Next year’s Bitcoin halving will push inflation rates down to 1.8%

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With less than 313 days to go until the next Bitcoin halving, traders and investors are expecting a “supply shock” as the network’s supply of coins reduces in half. Next May’s halving will not only cut the inflation rate down to 1.8 percent but also skyrocket the global demand for Bitcoin.

Traders anticipating next year’s halving

Bitcoin’s astronomical rise this year has been powered by many different factors, with most of the community unable to agree on what exactly propelled the coin to break through the $13,000 barrier earlier this week.

While many believe a rally was inevitable, others believe Bitcoin’s rise has been fueled by FOMO. In May 2020, the Bitcoin network is expected to halve, which means that the rewards for bitcoin miners will reduce by half. Currently, the reward for every successfully mined block is 12.5 BTC or around $163,000 at current prices. Next year, the reward will reduce to just 6.25 BTC.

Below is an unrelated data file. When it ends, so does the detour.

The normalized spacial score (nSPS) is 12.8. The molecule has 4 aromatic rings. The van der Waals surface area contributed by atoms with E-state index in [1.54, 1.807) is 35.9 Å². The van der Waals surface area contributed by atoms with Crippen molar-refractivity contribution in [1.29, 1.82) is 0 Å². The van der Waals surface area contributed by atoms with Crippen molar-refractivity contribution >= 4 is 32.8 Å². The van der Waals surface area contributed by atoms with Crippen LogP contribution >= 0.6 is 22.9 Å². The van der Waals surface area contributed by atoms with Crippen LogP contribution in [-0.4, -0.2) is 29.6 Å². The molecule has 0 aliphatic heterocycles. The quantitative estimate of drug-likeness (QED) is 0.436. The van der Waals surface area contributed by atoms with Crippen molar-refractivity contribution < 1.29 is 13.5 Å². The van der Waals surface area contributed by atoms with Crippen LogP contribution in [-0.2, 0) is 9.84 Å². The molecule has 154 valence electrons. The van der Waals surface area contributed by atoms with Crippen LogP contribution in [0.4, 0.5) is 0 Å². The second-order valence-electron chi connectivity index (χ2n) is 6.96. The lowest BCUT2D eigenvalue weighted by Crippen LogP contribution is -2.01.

Related: Could Bitcoin’s halving push its price to $55,000? One quant thinks so

The halving happens at intervals of 210,000 new blocks, or roughly once every four years. The last two halving events happened in 2016 and 2012. Prices remained relatively stable, with the exception of a sharp 50 percent price rise a few months before the 2016 event.

However, the market has seen huge changes since 2016, with the eyes of the whole world now pointed at Bitcoin. Traders have already started getting antsy about the event and the anticipation of a huge spike in price has already started to push Bitcoin’s price upwards.

Bitcoin’s inflation rate to rival that of central banks

Another major side effect of the halving is the reduction of Bitcoin’s consumer price inflation rate. The rate will go down from the current 3.76 percent to just 1.8 percent. And while this information is often overlooked, it represents a major milestone in the global financial system.

Rhythm Trader, a cryptocurrency analyst, pointed this out in a Jul. 9 tweet, saying that this was a huge moment in financial history. The 1.8 percent inflation rate will not only be lower than the 2 percent inflation target set by central banks, but it will also rival gold’s supply rate yearly increase.

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